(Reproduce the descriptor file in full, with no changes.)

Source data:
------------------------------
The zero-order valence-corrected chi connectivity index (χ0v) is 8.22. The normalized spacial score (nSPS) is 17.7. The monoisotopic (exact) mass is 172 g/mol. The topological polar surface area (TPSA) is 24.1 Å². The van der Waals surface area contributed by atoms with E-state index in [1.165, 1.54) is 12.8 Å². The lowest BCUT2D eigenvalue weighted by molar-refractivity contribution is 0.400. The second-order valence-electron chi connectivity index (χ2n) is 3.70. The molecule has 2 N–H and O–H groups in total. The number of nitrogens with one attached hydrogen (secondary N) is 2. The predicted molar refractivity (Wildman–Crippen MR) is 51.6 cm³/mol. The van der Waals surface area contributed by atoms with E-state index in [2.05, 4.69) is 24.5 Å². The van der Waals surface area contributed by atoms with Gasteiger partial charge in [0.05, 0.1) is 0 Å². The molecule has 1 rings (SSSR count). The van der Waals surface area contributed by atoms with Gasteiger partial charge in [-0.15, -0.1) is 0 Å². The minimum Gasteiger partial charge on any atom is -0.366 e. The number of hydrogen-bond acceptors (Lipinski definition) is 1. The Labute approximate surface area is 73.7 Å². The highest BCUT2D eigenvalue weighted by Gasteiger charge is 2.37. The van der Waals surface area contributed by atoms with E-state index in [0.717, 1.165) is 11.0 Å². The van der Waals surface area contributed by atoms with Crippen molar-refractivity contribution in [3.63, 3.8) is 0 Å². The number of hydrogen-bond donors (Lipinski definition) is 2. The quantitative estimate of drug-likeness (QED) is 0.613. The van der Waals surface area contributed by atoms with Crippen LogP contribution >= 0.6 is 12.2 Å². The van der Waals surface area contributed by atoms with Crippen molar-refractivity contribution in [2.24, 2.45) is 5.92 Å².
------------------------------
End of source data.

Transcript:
The zero-order valence-corrected chi connectivity index (χ0v) is 8.22. The normalized spacial score (nSPS) is 17.7. The monoisotopic (exact) mass is 172 g/mol. The topological polar surface area (TPSA) is 24.1 Å². The van der Waals surface area contributed by atoms with E-state index in [1.165, 1.54) is 12.8 Å². The lowest BCUT2D eigenvalue weighted by molar-refractivity contribution is 0.400. The second-order valence-electron chi connectivity index (χ2n) is 3.70. The molecule has 2 N–H and O–H groups in total. The number of nitrogens with one attached hydrogen (secondary N) is 2. The predicted molar refractivity (Wildman–Crippen MR) is 51.6 cm³/mol. The van der Waals surface area contributed by atoms with E-state index in [2.05, 4.69) is 24.5 Å². The van der Waals surface area contributed by atoms with Gasteiger partial charge in [0.05, 0.1) is 0 Å². The molecule has 1 rings (SSSR count). The van der Waals surface area contributed by atoms with Gasteiger partial charge in [-0.15, -0.1) is 0 Å². The minimum Gasteiger partial charge on any atom is -0.366 e. The number of hydrogen-bond acceptors (Lipinski definition) is 1. The Labute approximate surface area is 73.7 Å². The highest BCUT2D eigenvalue weighted by Gasteiger charge is 2.37. The van der Waals surface area contributed by atoms with E-state index in [0.717, 1.165) is 11.0 Å². The van der Waals surface area contributed by atoms with Crippen molar-refractivity contribution in [3.63, 3.8) is 0 Å². The number of hydrogen-bond donors (Lipinski definition) is 2. The quantitative estimate of drug-likeness (QED) is 0.613. The van der Waals surface area contributed by atoms with Crippen LogP contribution >= 0.6 is 12.2 Å². The van der Waals surface area contributed by atoms with Crippen molar-refractivity contribution in [2.24, 2.45) is 5.92 Å².